What a lovely memory of a season just ended! Time at the lake is, for many, the ultimate getaway. Sharing this book will remind readers of the joys to be found in the natural world, and of an early morning spent on the lake fishing. There are wonders there: loons, a moose, a beaver, a squirrel, an eagle. This early morning paddle and leisurely wait for a fish to bite allows exploration of each memorable sight and sound.

Jean Pendziwol describes each tiny moment in poetry that will resonate with all readers. This book is a feast for the senses, meant to be quietly inspiring and am homage to the awesome beauty of its setting.

"You pointed out a nest
high atop a leafless birch,
and not far away
the white head
and dark body
and piercing yellow eyes
of the eagle.

We wondered how
all those twigs and sticks
and other bits
survived the wind and rain."

The many remarkable moments are captured with acrylic paint on panel boards. The full page spreads feature eloquent text facing textured, detailed images of the quiet Canadian lake environment. The red canoe captures attention and keeps all readers focused on its journey. Though we never see the faces of the two canoeists, we share their powerful connection to and their wonder at the morning's beauty.

"I sat in the bow,
my paddle dipping
in and out,
in and out,
in and out.

You sat in the stern,
your paddle keeping time,
the sunlight sparkling in our wake."

Absolutely wonderful!

Thursday, November 9, 2017

when's my birthday? Written by Julie Fogliano and illustrated by Christian Robinson. Roaring Brook Press, Macmillan. Raincoast. 2017. $24.99 ages 4 and up

"will my birthday be in spring?
will my birthday have some singing?
will we sing so happy happy?
will we dance around and round?
will we jump and jump and jump?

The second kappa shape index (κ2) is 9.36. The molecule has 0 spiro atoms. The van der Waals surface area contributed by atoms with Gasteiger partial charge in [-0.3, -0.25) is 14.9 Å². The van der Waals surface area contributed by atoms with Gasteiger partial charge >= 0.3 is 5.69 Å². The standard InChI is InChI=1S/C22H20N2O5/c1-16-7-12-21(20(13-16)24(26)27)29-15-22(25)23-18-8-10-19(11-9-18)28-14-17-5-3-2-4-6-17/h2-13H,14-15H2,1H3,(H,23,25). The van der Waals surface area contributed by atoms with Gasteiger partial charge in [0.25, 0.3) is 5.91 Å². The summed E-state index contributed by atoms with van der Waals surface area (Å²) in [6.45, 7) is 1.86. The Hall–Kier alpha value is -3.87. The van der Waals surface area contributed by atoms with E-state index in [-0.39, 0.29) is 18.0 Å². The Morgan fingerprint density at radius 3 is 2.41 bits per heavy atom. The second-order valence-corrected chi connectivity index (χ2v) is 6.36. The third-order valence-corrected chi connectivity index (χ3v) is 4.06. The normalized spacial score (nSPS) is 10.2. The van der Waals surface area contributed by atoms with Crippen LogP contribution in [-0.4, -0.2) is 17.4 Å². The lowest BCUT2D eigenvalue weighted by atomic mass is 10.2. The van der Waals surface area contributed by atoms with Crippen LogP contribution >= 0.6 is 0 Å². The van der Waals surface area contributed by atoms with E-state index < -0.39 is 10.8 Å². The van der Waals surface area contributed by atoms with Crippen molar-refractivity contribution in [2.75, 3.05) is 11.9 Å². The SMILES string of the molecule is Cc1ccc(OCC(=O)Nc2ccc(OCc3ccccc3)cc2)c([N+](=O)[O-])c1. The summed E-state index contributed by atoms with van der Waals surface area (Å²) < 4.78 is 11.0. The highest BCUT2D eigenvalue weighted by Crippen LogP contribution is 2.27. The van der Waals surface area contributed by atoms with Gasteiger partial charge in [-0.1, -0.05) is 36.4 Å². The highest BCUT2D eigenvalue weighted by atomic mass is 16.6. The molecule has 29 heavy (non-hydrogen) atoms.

when's my birthday?
where's my birthday?
how many days until
my birthday?"

I have said it in previous posts - besides Christmas, the most important day for little ones is their birthday! Such a celebration it is for everyone. When Sicily recently celebrated hers, I asked how it felt to be THREE! She was quick to point out that, in fact, she was not THREE, she was three and a half. Yesterday she was two and a half. Today, older than that. Perfectly logical!

Julie Fogliano gets it! In her celebration of birthdays, she manages to capture the excitement in spare, repetitive text that will strike a chord with all who read it. I read it first to myself;  then aloud which upped the pleasure and sounded much better - filled with the anticipation, the joy, the plans, the slow wait, and the bubbly excitement for the day itself. I love that repeated phrase:

"when's my birthday?
where's my birthday?
how many days until
my birthday?"

So full of rhythm and absolutely in tune with a child's feelings as that special day gets ever closer.

As he has done in each of his previous books, Christian Robinson captures the essence of the text, using colorful, often surprising collage artwork. He fills the pages with all things birthday for little ones - balloons, cake, food, party hats, guests, gifts, candles and joy.

 Breathless and wondrous, spirited and energetic, it is the ideal birthday gift!